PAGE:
“It’s a very individual thing,” said Dr. Peter Carmel.
Dr. Carmel, 76, is a pediatric neurosurgeon at University Hospital, immediate past president of the American Medical Association (AMA), and a professor at UMDNJ-New Jersey Medical School. Dr. Carmel made this statement to the Star Ledger, in reference to the nation’s aging physician population.
“We have to have monitoring systems and that’s not easy to arrange in a country of real civil liberties. There are general tools that could be promoted that would go a long way to assuring the public that the guy with the gray hair still has his marbles.”
Dr. Carmel is a leading voice in the push to improve ways in which hospitals and doctors’ offices assess the capability of older doctors. Currently, 42% of the country’s doctors are older than 55. Twenty-one percent are older than 65. These numbers are up from the last AMA study in 2006—and they are expected to continue to rise. The Baby Boomer generation is simply slow to leave the field for whatever reasons, financial or personal.
But currently, there are no national standards or guidelines that police a doctor’s continued physical or mental state as he or she gets older. And while, notes the Star-Ledger, airline pilots must retire at 65, and FBI agents at 57, doctors can continue practicing with no set retirement age. This is not necessarily a bad thing. But, along with that lack of an age ceiling, there is also “no requirement that a doctor take a hearing test or a vision test, or undergo any kind of cognitive screening.”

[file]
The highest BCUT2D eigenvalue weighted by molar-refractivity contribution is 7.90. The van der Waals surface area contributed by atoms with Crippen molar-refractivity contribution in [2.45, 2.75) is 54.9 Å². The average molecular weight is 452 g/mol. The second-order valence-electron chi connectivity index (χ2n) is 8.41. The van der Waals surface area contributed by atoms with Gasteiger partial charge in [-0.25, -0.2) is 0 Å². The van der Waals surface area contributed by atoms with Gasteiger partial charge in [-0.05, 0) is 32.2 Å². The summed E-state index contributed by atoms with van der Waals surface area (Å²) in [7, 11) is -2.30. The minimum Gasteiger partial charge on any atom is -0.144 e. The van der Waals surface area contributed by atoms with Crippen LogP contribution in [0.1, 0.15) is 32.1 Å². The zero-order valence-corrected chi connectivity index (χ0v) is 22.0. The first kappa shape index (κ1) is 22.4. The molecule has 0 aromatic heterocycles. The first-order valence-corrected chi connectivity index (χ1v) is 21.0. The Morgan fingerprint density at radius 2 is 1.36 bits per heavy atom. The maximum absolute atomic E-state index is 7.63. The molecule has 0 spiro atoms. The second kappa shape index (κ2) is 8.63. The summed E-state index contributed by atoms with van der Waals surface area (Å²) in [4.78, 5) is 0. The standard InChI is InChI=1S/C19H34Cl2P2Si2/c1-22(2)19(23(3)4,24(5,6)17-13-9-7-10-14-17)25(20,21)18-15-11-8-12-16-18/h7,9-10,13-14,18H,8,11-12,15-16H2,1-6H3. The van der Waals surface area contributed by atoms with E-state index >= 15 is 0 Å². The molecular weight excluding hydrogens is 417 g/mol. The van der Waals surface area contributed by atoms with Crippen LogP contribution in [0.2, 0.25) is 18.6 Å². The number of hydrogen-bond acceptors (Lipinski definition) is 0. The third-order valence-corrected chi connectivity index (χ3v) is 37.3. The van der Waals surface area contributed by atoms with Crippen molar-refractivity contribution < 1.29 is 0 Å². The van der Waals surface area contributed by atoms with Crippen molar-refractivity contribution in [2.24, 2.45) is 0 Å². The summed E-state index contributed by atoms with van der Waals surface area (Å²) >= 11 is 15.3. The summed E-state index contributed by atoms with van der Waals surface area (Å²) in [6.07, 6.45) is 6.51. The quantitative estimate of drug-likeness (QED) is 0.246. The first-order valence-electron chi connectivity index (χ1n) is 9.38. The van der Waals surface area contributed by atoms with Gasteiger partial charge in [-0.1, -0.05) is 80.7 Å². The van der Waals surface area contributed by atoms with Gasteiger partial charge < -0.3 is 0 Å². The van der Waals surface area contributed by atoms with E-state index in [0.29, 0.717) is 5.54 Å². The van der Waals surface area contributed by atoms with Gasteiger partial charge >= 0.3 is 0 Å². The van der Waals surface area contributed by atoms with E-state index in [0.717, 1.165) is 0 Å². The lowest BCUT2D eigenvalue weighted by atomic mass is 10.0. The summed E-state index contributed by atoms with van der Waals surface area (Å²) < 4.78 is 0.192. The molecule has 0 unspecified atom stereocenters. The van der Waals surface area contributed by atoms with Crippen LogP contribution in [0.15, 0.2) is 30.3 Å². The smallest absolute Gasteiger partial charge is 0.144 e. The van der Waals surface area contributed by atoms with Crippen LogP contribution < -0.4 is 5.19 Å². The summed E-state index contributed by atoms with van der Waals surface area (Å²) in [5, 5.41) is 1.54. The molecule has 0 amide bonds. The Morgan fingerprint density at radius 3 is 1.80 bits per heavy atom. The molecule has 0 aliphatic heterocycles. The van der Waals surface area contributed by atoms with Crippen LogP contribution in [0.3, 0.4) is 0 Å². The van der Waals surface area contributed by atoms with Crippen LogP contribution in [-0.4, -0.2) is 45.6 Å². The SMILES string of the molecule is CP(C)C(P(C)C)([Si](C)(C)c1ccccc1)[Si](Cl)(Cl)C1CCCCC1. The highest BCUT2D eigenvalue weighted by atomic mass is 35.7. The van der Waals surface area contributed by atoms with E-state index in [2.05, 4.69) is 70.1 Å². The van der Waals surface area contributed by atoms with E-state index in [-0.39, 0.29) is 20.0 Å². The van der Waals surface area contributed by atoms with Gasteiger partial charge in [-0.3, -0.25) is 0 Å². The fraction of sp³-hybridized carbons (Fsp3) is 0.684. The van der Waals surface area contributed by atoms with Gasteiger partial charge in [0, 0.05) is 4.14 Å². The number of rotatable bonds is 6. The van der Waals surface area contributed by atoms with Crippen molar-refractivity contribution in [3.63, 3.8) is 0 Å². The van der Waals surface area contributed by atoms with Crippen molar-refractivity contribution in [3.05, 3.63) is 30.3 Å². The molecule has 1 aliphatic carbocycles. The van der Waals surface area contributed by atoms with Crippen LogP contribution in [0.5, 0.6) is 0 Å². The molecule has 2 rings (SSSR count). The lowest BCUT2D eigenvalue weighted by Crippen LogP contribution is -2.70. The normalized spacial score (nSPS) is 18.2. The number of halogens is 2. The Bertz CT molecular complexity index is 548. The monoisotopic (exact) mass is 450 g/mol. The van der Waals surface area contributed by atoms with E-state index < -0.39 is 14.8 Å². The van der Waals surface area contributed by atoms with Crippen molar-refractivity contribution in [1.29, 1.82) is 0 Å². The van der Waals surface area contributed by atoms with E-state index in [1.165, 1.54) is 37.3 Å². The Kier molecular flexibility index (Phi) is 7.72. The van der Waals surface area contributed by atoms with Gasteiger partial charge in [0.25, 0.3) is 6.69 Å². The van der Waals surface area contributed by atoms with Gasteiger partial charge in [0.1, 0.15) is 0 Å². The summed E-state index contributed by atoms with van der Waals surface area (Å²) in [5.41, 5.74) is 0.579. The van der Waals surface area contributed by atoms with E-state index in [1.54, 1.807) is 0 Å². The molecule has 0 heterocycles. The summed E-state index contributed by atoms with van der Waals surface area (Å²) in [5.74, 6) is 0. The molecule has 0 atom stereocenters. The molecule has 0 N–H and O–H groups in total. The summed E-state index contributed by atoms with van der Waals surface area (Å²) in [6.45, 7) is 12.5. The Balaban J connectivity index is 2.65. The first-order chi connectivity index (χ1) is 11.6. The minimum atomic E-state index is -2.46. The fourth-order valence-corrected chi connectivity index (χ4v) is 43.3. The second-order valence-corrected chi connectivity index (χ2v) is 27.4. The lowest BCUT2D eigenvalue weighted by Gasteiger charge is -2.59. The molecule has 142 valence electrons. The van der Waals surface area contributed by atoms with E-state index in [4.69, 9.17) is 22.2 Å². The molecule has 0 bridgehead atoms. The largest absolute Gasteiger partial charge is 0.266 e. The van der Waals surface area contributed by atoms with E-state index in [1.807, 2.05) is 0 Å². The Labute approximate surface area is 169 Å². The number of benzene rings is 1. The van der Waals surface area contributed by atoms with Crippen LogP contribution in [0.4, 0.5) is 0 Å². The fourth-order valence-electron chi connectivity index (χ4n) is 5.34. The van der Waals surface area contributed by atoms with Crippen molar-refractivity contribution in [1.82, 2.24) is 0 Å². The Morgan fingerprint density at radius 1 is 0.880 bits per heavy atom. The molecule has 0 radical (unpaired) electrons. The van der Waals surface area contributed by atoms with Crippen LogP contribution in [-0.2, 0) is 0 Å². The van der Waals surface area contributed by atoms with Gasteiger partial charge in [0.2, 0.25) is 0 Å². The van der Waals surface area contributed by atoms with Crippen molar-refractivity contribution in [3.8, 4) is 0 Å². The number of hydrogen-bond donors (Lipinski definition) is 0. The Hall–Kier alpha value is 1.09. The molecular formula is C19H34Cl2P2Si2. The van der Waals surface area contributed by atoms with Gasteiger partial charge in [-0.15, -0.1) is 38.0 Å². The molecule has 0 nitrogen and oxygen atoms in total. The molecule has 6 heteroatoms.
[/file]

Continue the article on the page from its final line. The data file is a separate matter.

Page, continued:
And, in a 2007 questionnaire, 45% of the physicians that answered the question admitted to not reporting impaired colleagues at least once.
Led by Dr. Carmel and others, the nation’s leading medical associations are taking a vigorous look at the way doctors police themselves and each other. Efficient and fair policies put into effect in the first place, can save lives and professional reputations down the line.